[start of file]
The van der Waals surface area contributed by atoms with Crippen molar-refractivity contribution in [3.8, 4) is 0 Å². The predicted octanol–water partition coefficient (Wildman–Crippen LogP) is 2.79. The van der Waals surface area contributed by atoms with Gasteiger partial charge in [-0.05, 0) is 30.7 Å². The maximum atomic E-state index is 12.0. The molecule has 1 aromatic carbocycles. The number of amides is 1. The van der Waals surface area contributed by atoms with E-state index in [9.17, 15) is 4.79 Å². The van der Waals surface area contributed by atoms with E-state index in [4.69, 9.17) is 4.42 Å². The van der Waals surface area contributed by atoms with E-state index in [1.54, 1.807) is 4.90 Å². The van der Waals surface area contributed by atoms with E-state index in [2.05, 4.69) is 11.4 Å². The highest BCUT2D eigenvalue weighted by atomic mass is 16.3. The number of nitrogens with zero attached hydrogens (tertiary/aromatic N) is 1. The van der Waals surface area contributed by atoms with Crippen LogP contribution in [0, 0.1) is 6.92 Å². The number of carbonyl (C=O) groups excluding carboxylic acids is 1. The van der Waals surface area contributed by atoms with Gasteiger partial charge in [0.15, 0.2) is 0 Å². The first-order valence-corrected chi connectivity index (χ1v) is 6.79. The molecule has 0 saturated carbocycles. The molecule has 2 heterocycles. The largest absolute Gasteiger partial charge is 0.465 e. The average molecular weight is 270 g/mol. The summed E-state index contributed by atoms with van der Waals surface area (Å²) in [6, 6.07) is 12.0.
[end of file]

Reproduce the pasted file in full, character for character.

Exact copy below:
The van der Waals surface area contributed by atoms with Crippen molar-refractivity contribution in [3.8, 4) is 0 Å². The predicted octanol–water partition coefficient (Wildman–Crippen LogP) is 2.79. The van der Waals surface area contributed by atoms with Gasteiger partial charge in [-0.05, 0) is 30.7 Å². The maximum atomic E-state index is 12.0. The molecule has 1 aromatic carbocycles. The number of amides is 1. The van der Waals surface area contributed by atoms with E-state index in [9.17, 15) is 4.79 Å². The van der Waals surface area contributed by atoms with E-state index in [4.69, 9.17) is 4.42 Å². The van der Waals surface area contributed by atoms with E-state index in [1.54, 1.807) is 4.90 Å². The van der Waals surface area contributed by atoms with E-state index in [2.05, 4.69) is 11.4 Å². The highest BCUT2D eigenvalue weighted by atomic mass is 16.3. The number of nitrogens with zero attached hydrogens (tertiary/aromatic N) is 1. The van der Waals surface area contributed by atoms with Crippen LogP contribution in [0, 0.1) is 6.92 Å². The number of carbonyl (C=O) groups excluding carboxylic acids is 1. The van der Waals surface area contributed by atoms with Gasteiger partial charge in [0.15, 0.2) is 0 Å². The first-order valence-corrected chi connectivity index (χ1v) is 6.79. The molecule has 0 saturated carbocycles. The molecule has 2 heterocycles. The largest absolute Gasteiger partial charge is 0.465 e. The average molecular weight is 270 g/mol. The summed E-state index contributed by atoms with van der Waals surface area (Å²) in [6, 6.07) is 12.0.